Mythology & Beliefs: Pandora
In Greek and Roman Mythology, Pandora was the opener of box containing human ills; mortal wife of Epimetheus.
Pandora in Greek and Roman Biography and Mythology
（*Pandw/ra), i. e. the giver of all, or endowed with every
thing, is the name of the first woman on earth. When
Prometheus had stolen the fire from heaven, Zeus in revenge
caused Hephaestus to make a woman out of earth, who by her
charms and beauty should bring misery upon the human race
(Hes. Th. 571, &c.; Stob. Serin. 1). Aphrodite adorned her
with beauty, Hermes gave her boldness and cunning, and the
gods called her Pandora, as each of the Olympians had given
her some power by which she was to work the ruin of man.
Hermes took her to Epimetheus, who forgot the advice of his
brother Prometheus, not to accept any gift from Zeus, and
from that moment all miseries came down upon men (Hes. Op.
et Dies, 50, &c.). According to some mythographers,
Epimetheus became by her the father of Pyrrha and Deucalion
(Hygin. Fub. 142; Apollod. 1.7.2 ; Procl. ad Hes. Op. p. 30,
ed. Heinsius; Ov. Met. 1.350); others make Pandora a
daughter of Pyrrha and Deucalion (Eustath. ad Hom. p. 23).
Later writers speak of a vessel of Pandora, containing all
the blessings of the gods, which would have been preserved
for the human race, had not Pandora opened the vessel, so
that the winged blessings escaped irrecoverably. The birth
of Pandora was represented on the pedestal of the statue of
Athena, in the Parthenon at Athens (Paus. 1.24.7). In the
Orphic poems Pandora occurs as an infernal awful divinity,
and is associated with Hecate and the Erinnyes (Orph. Argon.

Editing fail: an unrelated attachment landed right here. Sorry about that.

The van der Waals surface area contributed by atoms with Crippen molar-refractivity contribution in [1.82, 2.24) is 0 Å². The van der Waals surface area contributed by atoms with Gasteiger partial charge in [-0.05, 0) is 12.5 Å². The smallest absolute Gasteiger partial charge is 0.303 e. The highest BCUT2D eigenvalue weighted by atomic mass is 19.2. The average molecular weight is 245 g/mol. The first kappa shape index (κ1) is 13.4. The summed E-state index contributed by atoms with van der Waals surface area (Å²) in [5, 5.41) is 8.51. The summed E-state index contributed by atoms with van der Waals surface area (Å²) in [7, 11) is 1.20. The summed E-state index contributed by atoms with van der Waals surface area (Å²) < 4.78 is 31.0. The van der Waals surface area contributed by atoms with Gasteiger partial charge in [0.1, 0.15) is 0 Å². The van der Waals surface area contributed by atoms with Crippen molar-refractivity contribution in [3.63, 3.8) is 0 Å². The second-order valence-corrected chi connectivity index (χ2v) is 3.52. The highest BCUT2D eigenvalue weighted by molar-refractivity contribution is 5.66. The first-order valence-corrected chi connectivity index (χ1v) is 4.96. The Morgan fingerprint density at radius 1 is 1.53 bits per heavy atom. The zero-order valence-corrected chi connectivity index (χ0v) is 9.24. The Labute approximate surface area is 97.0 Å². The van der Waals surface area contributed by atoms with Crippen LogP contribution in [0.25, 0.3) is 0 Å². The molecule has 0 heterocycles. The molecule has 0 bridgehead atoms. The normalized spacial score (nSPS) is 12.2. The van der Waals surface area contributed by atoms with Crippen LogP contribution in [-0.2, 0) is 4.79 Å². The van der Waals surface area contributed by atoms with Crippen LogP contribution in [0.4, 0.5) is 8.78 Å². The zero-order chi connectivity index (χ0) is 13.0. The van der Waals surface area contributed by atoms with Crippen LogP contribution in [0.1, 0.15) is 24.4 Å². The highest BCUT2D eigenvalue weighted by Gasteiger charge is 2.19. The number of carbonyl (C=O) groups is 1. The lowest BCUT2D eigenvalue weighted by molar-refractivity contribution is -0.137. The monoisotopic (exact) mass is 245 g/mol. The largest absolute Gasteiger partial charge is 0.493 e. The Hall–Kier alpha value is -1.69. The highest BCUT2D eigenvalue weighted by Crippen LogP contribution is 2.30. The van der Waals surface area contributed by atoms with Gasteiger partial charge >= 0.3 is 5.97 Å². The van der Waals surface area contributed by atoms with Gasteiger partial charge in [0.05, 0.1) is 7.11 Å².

974). Pandora also occurs as a surname of Gaea (Earth), as
the giver of all. (Schol. ad Aristoph. Av. 970; Philostr.
Vit. Apoll. 6.39; Hesych. s.v.) - A Dictionary of Greek and
Roman biography and mythology, William Smith, Ed.
Pandora in Wikipedia
In Greek mythology, Pandora (ancient Greek, Πανδώρα, derived
from πᾶν "all" and δῶρον "gift", thus "all-gifted", "all-
endowed") was the first woman. As Hesiod related it, each
god helped create her by giving her unique gifts. Zeus ordered
Hephaestus to mould her out of Earth as part of the punishment
of mankind for Prometheus' theft of the secret of fire, and
all the gods joined in offering her "seductive gifts". Her
other name, inscribed against her figure on a white-ground
kylix in the British Museum, is Anesidora, "she who sends
up gifts," up implying "from below" within the earth.
According to the myth, Pandora opened a jar (pithos), in
modern accounts sometimes mistranslated as "Pandora's box"
(see below), releasing all the evils of mankind— although the
particular evils, aside from plagues and diseases, are not
specified in detail by Hesiod — leaving only Hope inside once
she had closed it again. She opened the jar out of simple
curiosity and not as a malicious act....
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